Creating an Estate Plan During Unusual Times

Between March and August 2020, the unemployment rate in the United States has remained above 10%. Furthermore, the COVID-19 pandemic has likely made it difficult to seek out legal or other services in your community. However, there are still ways to create an estate plan in an affordable and timely manner.

Something Is Likely Better Than Nothing

During normal times, you would want to have your will, trust or power of attorney document drafted and reviewed by an attorney. However, you can, generally, create these and other estate plan documents on your own. You could acquire and complete template documents online that are designed to broadly comply with state law. It is important to note that wills and other estate planning tools will generally need to be signed by one or more witnesses.

Consider What Your Estate Plan Should Accomplish

If you don’t want to create a will or trust until you can talk to an attorney, there are still steps that you can take toward creating your estate plan. For instance, you could create a list of goals that you want your plan to accomplish, such as providing for your kids or making sure assets are donated to charity.

You could also research whether a will or trust is the best tool for meeting your needs. In some ways, it can be a good idea to create both a will and a trust. A pour-over will ensures that all assets in your estate are placed in a trust when you die.

Typically, assets such as money in a life insurance policy or a bank account will be transferred through a beneficiary designation. Ideally, you will take time to consider who should receive these or similar assets, and if you designated a beneficiary when you opened an account, be sure to review your choice. This is because the terms of a beneficiary designation trump the language of a will or trust.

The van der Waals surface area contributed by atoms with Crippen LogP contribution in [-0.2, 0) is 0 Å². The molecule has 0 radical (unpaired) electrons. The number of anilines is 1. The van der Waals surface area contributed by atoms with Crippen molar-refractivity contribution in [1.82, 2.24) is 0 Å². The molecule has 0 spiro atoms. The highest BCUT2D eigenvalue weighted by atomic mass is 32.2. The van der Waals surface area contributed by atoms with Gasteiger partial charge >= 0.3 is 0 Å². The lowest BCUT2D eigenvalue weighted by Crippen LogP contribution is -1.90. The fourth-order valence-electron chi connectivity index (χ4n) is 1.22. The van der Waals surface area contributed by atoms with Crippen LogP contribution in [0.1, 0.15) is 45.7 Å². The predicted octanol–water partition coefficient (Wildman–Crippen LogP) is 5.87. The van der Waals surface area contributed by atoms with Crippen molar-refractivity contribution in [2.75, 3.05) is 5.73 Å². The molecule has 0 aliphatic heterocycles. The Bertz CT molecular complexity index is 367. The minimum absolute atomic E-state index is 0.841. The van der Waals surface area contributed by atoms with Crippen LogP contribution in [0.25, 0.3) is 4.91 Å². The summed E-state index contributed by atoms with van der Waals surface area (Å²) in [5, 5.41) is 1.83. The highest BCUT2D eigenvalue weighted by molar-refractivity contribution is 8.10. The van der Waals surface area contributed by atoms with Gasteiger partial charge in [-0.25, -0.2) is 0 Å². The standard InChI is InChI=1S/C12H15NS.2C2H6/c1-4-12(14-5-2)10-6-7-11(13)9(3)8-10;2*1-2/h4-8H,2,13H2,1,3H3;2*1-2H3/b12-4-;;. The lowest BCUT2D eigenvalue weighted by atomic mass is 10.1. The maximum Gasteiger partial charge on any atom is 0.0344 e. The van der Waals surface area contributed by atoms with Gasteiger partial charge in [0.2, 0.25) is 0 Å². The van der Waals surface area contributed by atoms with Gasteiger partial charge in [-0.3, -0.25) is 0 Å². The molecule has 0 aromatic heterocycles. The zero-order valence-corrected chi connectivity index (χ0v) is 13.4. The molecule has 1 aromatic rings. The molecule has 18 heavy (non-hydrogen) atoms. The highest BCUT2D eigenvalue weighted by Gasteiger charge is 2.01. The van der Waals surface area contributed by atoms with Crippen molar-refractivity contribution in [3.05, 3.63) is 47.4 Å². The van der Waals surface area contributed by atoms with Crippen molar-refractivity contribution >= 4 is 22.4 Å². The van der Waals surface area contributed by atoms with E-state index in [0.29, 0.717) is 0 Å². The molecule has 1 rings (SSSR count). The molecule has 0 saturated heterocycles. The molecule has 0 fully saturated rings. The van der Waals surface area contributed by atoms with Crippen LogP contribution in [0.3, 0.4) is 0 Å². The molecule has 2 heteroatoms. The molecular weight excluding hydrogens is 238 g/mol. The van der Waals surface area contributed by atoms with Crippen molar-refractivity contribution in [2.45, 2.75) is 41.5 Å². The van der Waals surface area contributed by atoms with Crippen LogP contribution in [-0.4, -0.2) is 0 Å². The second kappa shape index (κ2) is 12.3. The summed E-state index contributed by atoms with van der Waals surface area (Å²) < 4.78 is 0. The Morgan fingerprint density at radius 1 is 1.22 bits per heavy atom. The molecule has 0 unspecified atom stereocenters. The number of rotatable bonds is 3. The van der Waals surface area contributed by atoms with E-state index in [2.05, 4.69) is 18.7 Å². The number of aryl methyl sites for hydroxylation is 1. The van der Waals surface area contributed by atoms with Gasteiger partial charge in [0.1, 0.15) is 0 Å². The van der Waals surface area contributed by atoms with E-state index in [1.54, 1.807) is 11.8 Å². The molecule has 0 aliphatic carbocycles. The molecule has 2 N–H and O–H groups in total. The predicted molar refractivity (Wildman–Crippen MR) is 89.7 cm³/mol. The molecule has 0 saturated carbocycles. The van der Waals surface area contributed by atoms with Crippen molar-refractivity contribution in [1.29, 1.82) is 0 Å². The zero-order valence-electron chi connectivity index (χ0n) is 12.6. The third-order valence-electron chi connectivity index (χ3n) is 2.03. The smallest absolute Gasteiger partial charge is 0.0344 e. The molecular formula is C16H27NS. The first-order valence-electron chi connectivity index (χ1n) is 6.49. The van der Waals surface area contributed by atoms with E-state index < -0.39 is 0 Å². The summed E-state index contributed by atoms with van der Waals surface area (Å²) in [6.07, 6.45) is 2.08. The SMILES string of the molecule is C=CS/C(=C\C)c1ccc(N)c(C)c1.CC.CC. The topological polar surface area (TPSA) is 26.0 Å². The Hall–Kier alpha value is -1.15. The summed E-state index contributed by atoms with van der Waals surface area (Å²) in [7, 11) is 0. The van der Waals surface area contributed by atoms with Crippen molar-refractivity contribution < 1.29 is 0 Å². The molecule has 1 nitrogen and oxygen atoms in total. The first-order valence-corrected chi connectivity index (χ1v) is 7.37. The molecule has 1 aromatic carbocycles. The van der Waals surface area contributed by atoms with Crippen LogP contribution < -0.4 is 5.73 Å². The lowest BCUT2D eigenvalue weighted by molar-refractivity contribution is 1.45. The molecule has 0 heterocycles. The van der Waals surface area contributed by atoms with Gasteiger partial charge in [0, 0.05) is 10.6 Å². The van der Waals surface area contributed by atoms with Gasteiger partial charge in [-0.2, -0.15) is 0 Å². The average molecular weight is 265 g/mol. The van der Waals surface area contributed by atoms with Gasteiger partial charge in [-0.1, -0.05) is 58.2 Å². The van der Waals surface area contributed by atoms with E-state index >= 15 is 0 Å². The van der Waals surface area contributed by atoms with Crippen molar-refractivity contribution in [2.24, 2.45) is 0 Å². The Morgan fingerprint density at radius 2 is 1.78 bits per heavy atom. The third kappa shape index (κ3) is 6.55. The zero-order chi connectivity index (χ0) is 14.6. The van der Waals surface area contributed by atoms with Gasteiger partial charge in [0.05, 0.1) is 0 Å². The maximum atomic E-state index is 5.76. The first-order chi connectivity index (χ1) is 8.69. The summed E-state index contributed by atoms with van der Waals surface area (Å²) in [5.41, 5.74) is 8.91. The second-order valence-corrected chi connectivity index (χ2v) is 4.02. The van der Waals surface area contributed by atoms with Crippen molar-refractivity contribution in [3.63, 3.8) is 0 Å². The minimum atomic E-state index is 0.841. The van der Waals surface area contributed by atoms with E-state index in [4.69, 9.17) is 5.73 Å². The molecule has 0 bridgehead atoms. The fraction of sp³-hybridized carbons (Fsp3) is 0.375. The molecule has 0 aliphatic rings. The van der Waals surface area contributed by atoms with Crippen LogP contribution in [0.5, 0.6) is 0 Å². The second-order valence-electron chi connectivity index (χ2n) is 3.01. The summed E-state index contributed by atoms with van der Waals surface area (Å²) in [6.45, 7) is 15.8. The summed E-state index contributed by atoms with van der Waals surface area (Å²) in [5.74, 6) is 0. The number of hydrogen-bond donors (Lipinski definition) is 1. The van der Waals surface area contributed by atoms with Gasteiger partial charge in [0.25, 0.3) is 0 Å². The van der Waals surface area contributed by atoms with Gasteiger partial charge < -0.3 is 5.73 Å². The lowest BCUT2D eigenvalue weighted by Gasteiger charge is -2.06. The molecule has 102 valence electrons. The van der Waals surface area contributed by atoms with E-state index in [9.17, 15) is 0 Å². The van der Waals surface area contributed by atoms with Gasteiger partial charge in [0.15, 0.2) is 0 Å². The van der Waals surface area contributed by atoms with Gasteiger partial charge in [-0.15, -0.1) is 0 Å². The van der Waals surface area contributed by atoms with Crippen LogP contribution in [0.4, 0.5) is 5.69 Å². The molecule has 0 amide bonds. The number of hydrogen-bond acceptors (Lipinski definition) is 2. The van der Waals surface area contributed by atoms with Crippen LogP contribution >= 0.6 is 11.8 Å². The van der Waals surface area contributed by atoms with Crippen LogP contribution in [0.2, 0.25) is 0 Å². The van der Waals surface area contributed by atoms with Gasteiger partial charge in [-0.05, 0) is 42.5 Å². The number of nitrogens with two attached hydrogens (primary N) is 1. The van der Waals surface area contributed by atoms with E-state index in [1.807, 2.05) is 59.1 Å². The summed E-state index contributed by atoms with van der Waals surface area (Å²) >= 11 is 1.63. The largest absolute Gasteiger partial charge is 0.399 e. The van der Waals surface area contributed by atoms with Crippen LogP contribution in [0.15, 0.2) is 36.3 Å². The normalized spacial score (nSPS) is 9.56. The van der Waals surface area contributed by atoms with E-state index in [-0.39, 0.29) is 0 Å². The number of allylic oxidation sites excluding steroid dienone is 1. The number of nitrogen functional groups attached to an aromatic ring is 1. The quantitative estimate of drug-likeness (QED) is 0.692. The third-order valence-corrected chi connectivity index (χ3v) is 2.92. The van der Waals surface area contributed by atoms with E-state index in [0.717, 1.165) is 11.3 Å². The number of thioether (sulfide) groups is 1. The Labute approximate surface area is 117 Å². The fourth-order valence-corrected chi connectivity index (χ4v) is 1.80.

Finally, consider who might be most capable of serving as an estate representative or trustee. It may be a good idea to list more than one estate representative or trustee in case your first choice is unable or not willing to serve in such a capacity.

Have Conversations With Family Members

Family dynamics are perhaps the hardest part to manage when it comes to estate planning. If you’re a parent, you may struggle to decide how to divide your estate between your children. It might also be difficult to decide whether you want to leave property to a child with a drug problem or with whom you don’t have a particularly strong relationship.

One of the best ways to minimize the chances of family infighting or legal challenges after you pass is to explain your decisions now. While you don’t need to go into too much detail, it is important for family members to know what they are getting and why. Even if certain loved ones don’t agree with your decisions, they are more likely to respect them if they understand why they were made.

Talk to an Attorney By Phone or Online

If you are uncomfortable talking with a New Jersey tax attorney or estate planning attorney in-person due to the pandemic, you can still communicate by phone or through email. It’s also possible to have video chats with a legal representative to discuss the terms of your estate plan. You may be able to send copies of your will, trust or power of attorney forms electronically for review prior to this meeting or during the consultation.

While estate planning can be a complex process, it can also ensure that your voice is still heard if you pass away or become incapacitated. That’s why it’s important for all adults to have some kind of will or trust in place. Get help from a New Jersey tax attorney who can also assist with your estate plan needs by calling the Dopkin Law Firm in Cherry Hill at (215) 519-4269.